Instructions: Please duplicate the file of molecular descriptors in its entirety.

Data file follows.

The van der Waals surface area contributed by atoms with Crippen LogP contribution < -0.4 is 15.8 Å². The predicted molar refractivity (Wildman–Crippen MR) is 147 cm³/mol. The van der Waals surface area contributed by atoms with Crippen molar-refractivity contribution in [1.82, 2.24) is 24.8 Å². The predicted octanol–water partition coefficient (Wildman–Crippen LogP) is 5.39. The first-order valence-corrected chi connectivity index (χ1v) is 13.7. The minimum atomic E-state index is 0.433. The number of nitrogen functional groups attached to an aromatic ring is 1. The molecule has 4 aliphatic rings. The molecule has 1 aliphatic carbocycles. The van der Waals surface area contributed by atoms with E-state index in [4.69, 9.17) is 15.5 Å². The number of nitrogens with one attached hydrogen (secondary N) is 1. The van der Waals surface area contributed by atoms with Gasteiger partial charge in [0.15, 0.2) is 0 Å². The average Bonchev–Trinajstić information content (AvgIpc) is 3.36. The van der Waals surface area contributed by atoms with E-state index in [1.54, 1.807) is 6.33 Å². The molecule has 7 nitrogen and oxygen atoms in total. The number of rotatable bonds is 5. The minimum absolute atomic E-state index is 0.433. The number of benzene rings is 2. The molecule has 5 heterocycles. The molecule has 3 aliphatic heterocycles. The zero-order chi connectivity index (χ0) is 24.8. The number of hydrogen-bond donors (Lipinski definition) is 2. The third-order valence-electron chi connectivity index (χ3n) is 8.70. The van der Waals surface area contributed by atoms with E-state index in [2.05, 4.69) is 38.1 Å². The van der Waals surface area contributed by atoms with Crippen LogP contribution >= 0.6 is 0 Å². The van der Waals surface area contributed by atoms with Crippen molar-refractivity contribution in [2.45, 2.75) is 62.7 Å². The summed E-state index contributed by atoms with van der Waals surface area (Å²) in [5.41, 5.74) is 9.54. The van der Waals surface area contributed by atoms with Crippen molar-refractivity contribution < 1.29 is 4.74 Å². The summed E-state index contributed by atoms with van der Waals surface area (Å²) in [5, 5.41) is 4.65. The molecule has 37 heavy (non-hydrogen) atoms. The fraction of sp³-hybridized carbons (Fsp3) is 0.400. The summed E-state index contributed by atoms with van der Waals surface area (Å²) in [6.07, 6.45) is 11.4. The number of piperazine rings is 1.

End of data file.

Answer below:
The van der Waals surface area contributed by atoms with Crippen LogP contribution < -0.4 is 15.8 Å². The predicted molar refractivity (Wildman–Crippen MR) is 147 cm³/mol. The van der Waals surface area contributed by atoms with Crippen molar-refractivity contribution in [1.82, 2.24) is 24.8 Å². The predicted octanol–water partition coefficient (Wildman–Crippen LogP) is 5.39. The first-order valence-corrected chi connectivity index (χ1v) is 13.7. The minimum atomic E-state index is 0.433. The number of nitrogen functional groups attached to an aromatic ring is 1. The molecule has 4 aliphatic rings. The molecule has 1 aliphatic carbocycles. The van der Waals surface area contributed by atoms with E-state index in [4.69, 9.17) is 15.5 Å². The number of nitrogens with one attached hydrogen (secondary N) is 1. The van der Waals surface area contributed by atoms with Gasteiger partial charge in [0.15, 0.2) is 0 Å². The average Bonchev–Trinajstić information content (AvgIpc) is 3.36. The van der Waals surface area contributed by atoms with E-state index in [1.54, 1.807) is 6.33 Å². The molecule has 7 nitrogen and oxygen atoms in total. The number of rotatable bonds is 5. The minimum absolute atomic E-state index is 0.433. The number of benzene rings is 2. The molecule has 5 heterocycles. The molecule has 3 aliphatic heterocycles. The zero-order chi connectivity index (χ0) is 24.8. The number of hydrogen-bond donors (Lipinski definition) is 2. The third-order valence-electron chi connectivity index (χ3n) is 8.70. The van der Waals surface area contributed by atoms with E-state index in [2.05, 4.69) is 38.1 Å². The van der Waals surface area contributed by atoms with Crippen LogP contribution >= 0.6 is 0 Å². The van der Waals surface area contributed by atoms with Crippen molar-refractivity contribution in [2.45, 2.75) is 62.7 Å². The summed E-state index contributed by atoms with van der Waals surface area (Å²) in [5.41, 5.74) is 9.54. The van der Waals surface area contributed by atoms with Crippen molar-refractivity contribution < 1.29 is 4.74 Å². The summed E-state index contributed by atoms with van der Waals surface area (Å²) in [5, 5.41) is 4.65. The molecule has 37 heavy (non-hydrogen) atoms. The fraction of sp³-hybridized carbons (Fsp3) is 0.400. The summed E-state index contributed by atoms with van der Waals surface area (Å²) in [6.07, 6.45) is 11.4. The number of piperazine rings is 1.